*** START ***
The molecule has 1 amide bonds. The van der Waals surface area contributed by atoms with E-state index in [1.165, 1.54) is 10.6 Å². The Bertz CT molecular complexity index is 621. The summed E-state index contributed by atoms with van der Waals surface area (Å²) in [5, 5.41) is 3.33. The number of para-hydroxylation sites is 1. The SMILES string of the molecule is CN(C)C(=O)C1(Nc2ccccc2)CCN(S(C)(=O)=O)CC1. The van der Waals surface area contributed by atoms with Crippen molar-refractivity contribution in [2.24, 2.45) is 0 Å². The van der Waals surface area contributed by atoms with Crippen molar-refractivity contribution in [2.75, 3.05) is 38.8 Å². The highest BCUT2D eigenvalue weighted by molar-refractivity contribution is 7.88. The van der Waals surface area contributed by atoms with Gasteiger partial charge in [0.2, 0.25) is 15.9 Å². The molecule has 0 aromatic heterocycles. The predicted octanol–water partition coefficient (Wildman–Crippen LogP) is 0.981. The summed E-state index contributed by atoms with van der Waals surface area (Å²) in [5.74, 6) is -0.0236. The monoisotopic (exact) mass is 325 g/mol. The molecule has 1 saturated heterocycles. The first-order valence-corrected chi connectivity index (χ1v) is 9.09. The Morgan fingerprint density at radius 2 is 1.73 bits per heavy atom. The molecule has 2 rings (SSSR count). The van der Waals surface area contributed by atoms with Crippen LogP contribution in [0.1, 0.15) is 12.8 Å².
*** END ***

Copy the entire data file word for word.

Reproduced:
The molecule has 1 amide bonds. The van der Waals surface area contributed by atoms with E-state index in [1.165, 1.54) is 10.6 Å². The Bertz CT molecular complexity index is 621. The summed E-state index contributed by atoms with van der Waals surface area (Å²) in [5, 5.41) is 3.33. The number of para-hydroxylation sites is 1. The SMILES string of the molecule is CN(C)C(=O)C1(Nc2ccccc2)CCN(S(C)(=O)=O)CC1. The van der Waals surface area contributed by atoms with Crippen molar-refractivity contribution in [2.24, 2.45) is 0 Å². The van der Waals surface area contributed by atoms with Crippen molar-refractivity contribution in [2.75, 3.05) is 38.8 Å². The highest BCUT2D eigenvalue weighted by molar-refractivity contribution is 7.88. The van der Waals surface area contributed by atoms with Gasteiger partial charge in [0.2, 0.25) is 15.9 Å². The molecule has 0 aromatic heterocycles. The predicted octanol–water partition coefficient (Wildman–Crippen LogP) is 0.981. The summed E-state index contributed by atoms with van der Waals surface area (Å²) in [5.74, 6) is -0.0236. The monoisotopic (exact) mass is 325 g/mol. The molecule has 1 saturated heterocycles. The first-order valence-corrected chi connectivity index (χ1v) is 9.09. The Morgan fingerprint density at radius 2 is 1.73 bits per heavy atom. The molecule has 2 rings (SSSR count). The van der Waals surface area contributed by atoms with Crippen LogP contribution in [0.1, 0.15) is 12.8 Å².